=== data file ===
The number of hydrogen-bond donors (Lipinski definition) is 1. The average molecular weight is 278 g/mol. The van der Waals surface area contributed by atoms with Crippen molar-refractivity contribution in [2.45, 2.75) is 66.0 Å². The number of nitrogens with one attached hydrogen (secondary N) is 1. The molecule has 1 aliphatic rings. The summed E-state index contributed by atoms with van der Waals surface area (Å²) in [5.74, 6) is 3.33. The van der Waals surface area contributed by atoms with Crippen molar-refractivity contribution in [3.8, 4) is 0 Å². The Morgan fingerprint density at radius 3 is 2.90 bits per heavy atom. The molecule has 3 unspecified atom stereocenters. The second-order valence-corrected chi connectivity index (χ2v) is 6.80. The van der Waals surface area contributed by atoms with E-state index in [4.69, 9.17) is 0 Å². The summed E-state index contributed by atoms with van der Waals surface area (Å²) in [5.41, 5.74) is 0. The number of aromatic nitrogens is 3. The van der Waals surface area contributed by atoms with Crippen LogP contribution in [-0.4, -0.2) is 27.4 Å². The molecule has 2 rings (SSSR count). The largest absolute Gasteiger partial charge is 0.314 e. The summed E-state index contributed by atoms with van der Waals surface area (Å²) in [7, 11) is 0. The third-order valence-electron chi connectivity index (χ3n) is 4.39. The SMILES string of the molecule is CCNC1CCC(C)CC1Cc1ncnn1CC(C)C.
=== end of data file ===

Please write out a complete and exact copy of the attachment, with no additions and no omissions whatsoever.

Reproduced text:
The number of hydrogen-bond donors (Lipinski definition) is 1. The average molecular weight is 278 g/mol. The van der Waals surface area contributed by atoms with Crippen molar-refractivity contribution in [2.45, 2.75) is 66.0 Å². The number of nitrogens with one attached hydrogen (secondary N) is 1. The molecule has 1 aliphatic rings. The summed E-state index contributed by atoms with van der Waals surface area (Å²) in [5.74, 6) is 3.33. The van der Waals surface area contributed by atoms with Crippen molar-refractivity contribution in [3.8, 4) is 0 Å². The Morgan fingerprint density at radius 3 is 2.90 bits per heavy atom. The molecule has 3 unspecified atom stereocenters. The second-order valence-corrected chi connectivity index (χ2v) is 6.80. The van der Waals surface area contributed by atoms with E-state index in [4.69, 9.17) is 0 Å². The summed E-state index contributed by atoms with van der Waals surface area (Å²) in [5.41, 5.74) is 0. The number of aromatic nitrogens is 3. The van der Waals surface area contributed by atoms with Crippen LogP contribution in [-0.4, -0.2) is 27.4 Å². The molecule has 2 rings (SSSR count). The largest absolute Gasteiger partial charge is 0.314 e. The summed E-state index contributed by atoms with van der Waals surface area (Å²) in [7, 11) is 0. The third-order valence-electron chi connectivity index (χ3n) is 4.39. The SMILES string of the molecule is CCNC1CCC(C)CC1Cc1ncnn1CC(C)C.